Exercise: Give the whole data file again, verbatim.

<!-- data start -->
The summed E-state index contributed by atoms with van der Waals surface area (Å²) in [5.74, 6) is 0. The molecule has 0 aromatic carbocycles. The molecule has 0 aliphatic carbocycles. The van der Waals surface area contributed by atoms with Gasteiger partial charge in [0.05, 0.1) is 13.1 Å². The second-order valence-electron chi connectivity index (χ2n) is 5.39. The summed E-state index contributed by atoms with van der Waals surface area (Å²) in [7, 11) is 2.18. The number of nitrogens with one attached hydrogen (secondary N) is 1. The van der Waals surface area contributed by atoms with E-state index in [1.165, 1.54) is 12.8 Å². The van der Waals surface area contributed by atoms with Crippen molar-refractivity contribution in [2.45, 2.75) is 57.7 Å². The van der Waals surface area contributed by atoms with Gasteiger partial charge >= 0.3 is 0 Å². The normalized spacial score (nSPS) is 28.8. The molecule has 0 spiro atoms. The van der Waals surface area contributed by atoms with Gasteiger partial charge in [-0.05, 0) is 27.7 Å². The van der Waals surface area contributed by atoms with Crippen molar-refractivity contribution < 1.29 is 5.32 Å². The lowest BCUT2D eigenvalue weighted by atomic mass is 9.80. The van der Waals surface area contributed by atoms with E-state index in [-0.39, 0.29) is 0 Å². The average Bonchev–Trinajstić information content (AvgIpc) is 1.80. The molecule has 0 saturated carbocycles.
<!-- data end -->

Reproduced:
The summed E-state index contributed by atoms with van der Waals surface area (Å²) in [5.74, 6) is 0. The molecule has 0 aromatic carbocycles. The molecule has 0 aliphatic carbocycles. The van der Waals surface area contributed by atoms with Gasteiger partial charge in [0.05, 0.1) is 13.1 Å². The second-order valence-electron chi connectivity index (χ2n) is 5.39. The summed E-state index contributed by atoms with van der Waals surface area (Å²) in [7, 11) is 2.18. The number of nitrogens with one attached hydrogen (secondary N) is 1. The van der Waals surface area contributed by atoms with E-state index in [1.165, 1.54) is 12.8 Å². The van der Waals surface area contributed by atoms with Crippen molar-refractivity contribution in [2.45, 2.75) is 57.7 Å². The van der Waals surface area contributed by atoms with Gasteiger partial charge >= 0.3 is 0 Å². The normalized spacial score (nSPS) is 28.8. The molecule has 0 spiro atoms. The van der Waals surface area contributed by atoms with Gasteiger partial charge in [-0.05, 0) is 27.7 Å². The van der Waals surface area contributed by atoms with Crippen molar-refractivity contribution < 1.29 is 5.32 Å². The lowest BCUT2D eigenvalue weighted by atomic mass is 9.80. The van der Waals surface area contributed by atoms with E-state index in [-0.39, 0.29) is 0 Å². The average Bonchev–Trinajstić information content (AvgIpc) is 1.80. The molecule has 0 saturated carbocycles.